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New York's hyper-density helps make it one of the noisiest city's on the planet (CityRealty) New York's hyper-density helps make it one of the noisiest city's on the planet (CityRealty)
New Yorkers may be surprised to learn that they do not live in the world’s loudest city. That dubious honor goes to Mumbai where noise levels have been known to reach close to 124 decibels (dB). To put this figure into perspective, 124dB is somewhere between the sound levels typically reached by chain saws (120dB) and the take-off of military jets (130dB).

However, this is not to suggest that New York is easy on the ears. According to a 2019 New York Times story, "Building Is Booming 24/7. So Is the Noise," the NYC DOB received 3,700 noise complaints about late-night construction. Besides construction noise, traffic congestion (75dB to 80dB), screeching subways (80dB to 100dB on average measured from an indoor platform) and jackhammers (110dB) all contribute to New York's unofficial status as the noisiest places on earth.

In this article:

The Grand Beekman, 400 East 51st Street
The Grand Beekman, 400 East 51st Street Beekman/Sutton Place
60 Sutton Place South
60 Sutton Place South Beekman/Sutton Place
Riverwalk Landing, 425 Main Street
Riverwalk Landing, 425 Main Street Roosevelt Island
Westview, 625 Main Street
Westview, 625 Main Street Roosevelt Island
Liberty Terrace, 380 Rector Place
Liberty Terrace, 380 Rector Place Battery Park City

Recent Efforts to Mute the City

Given the difficulty of escaping New York’s noise, it is no surprise that over the years many resident activists and city officials have made muting the city’s deafening noise levels a personal mandate. In December 2023, the “Stop Spreading the Noise” Act was passed by the New York City Council. It seeks to crack down on loud vehicles by codifying and expanding the “noise cameras” modeled on speed cameras already in place. It also requires noise inspectors from the Department of Environmental Protection to measure construction-related sound within individual units, publish the results of their noise inspections within five days of completion, and give a copy of a report created after a 311 noise complaint to anyone who requests it.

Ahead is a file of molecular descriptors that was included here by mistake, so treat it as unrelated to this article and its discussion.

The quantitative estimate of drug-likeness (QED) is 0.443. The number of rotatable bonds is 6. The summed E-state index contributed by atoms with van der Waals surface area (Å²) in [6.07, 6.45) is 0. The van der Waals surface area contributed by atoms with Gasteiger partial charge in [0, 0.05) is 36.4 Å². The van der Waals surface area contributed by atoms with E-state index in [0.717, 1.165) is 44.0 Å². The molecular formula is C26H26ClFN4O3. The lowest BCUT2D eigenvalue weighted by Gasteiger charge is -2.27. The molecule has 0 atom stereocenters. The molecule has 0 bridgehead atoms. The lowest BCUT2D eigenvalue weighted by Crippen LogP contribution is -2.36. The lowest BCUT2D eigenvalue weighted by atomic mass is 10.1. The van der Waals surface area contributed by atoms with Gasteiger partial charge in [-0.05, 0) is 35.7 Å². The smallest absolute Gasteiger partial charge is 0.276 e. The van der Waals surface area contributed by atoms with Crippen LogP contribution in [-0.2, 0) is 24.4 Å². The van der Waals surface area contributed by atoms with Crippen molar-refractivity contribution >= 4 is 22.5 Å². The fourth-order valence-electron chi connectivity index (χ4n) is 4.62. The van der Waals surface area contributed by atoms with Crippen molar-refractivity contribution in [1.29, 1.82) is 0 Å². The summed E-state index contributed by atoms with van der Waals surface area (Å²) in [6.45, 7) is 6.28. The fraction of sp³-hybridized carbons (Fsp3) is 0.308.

og:image (CityRealty)

“Even in the city that doesn’t sleep, New Yorkers deserve some peace and quiet” – Keith Powers, City Council Majority Leader

Additionally, between a rise in aerial tourism and commuting, the past decade has seen helicopter noise become an increased nuisance in waterfront neighborhoods, including the congressional districts of Representatives Jerrold Nadler and Dan Goldman. As such, they led a letter to Governor Hochul and Mayor Adams calling for the end of non-essential helicopter flights in May 2023.
Times Square in 1921

A Century-long Battle Against Noise

New York City’s war on noise dates back to the early 20th century when the city declared itself the “noisiest city on earth.” Since then, attempts to reduce urban noise have included research studies, awareness campaigns, legislation and aggressive crackdowns on noise offenders.
1906-1920: In the early part of the century, Julia Barnett Rice, a wealthy physician who had had enough with the whistle-blasting tugboats on the Hudson, founded the Society for the Suppression of Unnecessary Noise. Among other proposals, Rice called for the arrest of anyone who dared to set off a Fourth of July firecracker near a hospital. She believed that unnecessary urban noises, such as firecrackers, were impeding the recovery of the city’s thousands of hospital patients.